Christmas Tears

Ben CerulloBy Ben Cerullo4 Minutes

Throughout His life, Jesus was moved with compassion for those in need. His miracles — and everything else He said and did — were expressions of His broken heart for lost humanity.

Jesus sought to impart this same heart of compassion to His disciples. One day, as He was teaching, preaching, and healing the sick, “He was moved with compassion for [the multitudes], because they were weary and scattered, like sheep having no shepherd.” Saddened by the tremendous needs He saw, He told His disciples, “The harvest truly is plentiful, but the laborers are few” (Matthew 9:35-38).

As we celebrate Jesus’ birth this year, I pray He will give us this same heart for the lost and needy people around us. He changed the world not only through His wisdom and moral teachings, but also by His stunning example — offering hope to the hopeless and stooping down to put shattered lives back together.

Jesus cared enough for fallen humanity that He left the glories of Heaven to enter this sin-sick world and die on a Cross for us. While demonstrating complete authority over sin, sickness, storms, poverty, and death, He also wept over people’s needs.

When Jesus was about to raise his friend Lazarus from the dead, He was moved by the deep sorrow of the sisters, Martha and Mary. We read that “Jesus wept” (John 11:35). Although this is the shortest verse in the Bible, it’s also one of the most profound. God weeps with us!

We also see Jesus’ tears during His triumphal entry into Jerusalem (Luke 19:28-42). The multitudes were eagerly praising Him with waving palm branches and loud hosannas (vs. 37-38), but “as He drew near, He saw the city and wept over it” (v. 41). The Greek word implies loud sobbing and anguish, not just ordinary tears. Jesus’ heart was torn that, despite Jerusalem’s beauty and rich history, its people did not know “the things that make for peace” (v. 42).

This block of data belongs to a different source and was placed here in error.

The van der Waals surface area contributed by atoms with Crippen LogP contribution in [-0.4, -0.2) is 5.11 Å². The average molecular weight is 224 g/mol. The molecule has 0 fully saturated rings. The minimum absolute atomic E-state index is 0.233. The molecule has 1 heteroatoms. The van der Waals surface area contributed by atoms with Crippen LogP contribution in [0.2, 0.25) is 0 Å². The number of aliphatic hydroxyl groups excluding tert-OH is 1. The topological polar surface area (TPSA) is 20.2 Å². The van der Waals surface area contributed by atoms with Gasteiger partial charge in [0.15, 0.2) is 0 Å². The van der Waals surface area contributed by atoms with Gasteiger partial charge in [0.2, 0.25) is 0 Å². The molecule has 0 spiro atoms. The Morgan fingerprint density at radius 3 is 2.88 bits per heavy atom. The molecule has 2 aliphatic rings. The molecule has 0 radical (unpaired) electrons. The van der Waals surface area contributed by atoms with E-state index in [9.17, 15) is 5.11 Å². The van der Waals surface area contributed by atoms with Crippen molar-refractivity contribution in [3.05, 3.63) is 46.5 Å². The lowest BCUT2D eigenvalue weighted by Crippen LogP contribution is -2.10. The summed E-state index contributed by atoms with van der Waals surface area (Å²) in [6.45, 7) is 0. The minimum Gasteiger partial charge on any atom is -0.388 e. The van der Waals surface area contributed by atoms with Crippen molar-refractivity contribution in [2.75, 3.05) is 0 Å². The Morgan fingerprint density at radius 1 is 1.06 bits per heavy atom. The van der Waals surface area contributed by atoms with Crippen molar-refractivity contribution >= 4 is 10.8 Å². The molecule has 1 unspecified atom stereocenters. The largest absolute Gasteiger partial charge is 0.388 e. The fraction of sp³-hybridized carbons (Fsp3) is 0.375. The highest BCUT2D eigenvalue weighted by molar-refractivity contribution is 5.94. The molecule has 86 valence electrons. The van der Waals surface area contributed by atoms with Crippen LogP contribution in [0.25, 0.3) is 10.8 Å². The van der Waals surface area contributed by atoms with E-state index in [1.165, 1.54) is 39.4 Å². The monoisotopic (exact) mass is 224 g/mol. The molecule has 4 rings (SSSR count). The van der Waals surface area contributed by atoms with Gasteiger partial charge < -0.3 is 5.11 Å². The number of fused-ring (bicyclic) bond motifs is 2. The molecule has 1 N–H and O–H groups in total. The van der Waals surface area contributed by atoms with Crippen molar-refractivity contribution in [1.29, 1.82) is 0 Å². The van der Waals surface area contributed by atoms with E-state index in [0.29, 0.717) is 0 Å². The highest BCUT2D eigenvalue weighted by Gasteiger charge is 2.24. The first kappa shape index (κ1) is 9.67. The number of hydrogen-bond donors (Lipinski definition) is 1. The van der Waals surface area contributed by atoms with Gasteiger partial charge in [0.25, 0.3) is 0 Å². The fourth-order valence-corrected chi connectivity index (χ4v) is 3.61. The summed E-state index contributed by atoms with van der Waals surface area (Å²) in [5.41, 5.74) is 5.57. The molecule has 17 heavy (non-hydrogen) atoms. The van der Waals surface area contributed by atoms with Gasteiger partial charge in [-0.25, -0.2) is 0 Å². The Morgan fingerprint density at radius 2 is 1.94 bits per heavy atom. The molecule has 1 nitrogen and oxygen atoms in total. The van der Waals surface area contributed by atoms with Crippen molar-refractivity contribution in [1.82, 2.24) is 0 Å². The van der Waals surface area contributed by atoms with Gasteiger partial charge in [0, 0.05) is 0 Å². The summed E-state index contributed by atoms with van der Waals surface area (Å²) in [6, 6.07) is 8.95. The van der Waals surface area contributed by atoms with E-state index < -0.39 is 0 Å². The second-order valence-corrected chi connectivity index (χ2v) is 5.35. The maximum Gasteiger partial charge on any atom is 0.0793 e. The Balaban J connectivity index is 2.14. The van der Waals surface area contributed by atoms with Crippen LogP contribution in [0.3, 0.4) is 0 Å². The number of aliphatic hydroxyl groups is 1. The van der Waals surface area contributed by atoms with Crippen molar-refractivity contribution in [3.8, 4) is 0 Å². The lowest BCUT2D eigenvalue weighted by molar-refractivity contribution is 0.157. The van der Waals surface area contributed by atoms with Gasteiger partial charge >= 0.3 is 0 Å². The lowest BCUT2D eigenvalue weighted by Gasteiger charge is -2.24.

Stories like this should grip our hearts as well. Like the people of ancient Jerusalem, our world is filled with people who don’t know the joy and peace that come from a personal relationship with Christ. Some have never heard the Gospel message. Others have rejected it so far.

Jesus’ mission was “to seek and to save that which was lost” (v. 10), and He still weeps for those who are perishing. This same compassion was a secret of the early Church (Acts 20:31, Philippians 3:18) and of dedicated believers throughout the centuries.

General William Booth, founder of the Salvation Army in the 1800s, once received a desperate telegram from missionaries who were confronting total indifference from the people they were trying to reach with the Gospel. The telegram read: “We’ve tried everything. What should we do now?” Booth sent back a telegram containing just two words: “Try tears.”

When all else fails, try tears. Allow God to break your heart that anyone would live or die without Christ. With tears and a broken heart, win souls by sowing seeds of love this Christmas season:

Those who sow in tears shall reap in joy.
He who continually goes forth weeping,
Bearing seed for sowing,
Shall doubtless come again with rejoicing,
Bringing his sheaves with him
(Psalm 126:5-6).

Christmas is a wonderful time to “sow in tears” and “reap in joy.” God promises you a great harvest when you do.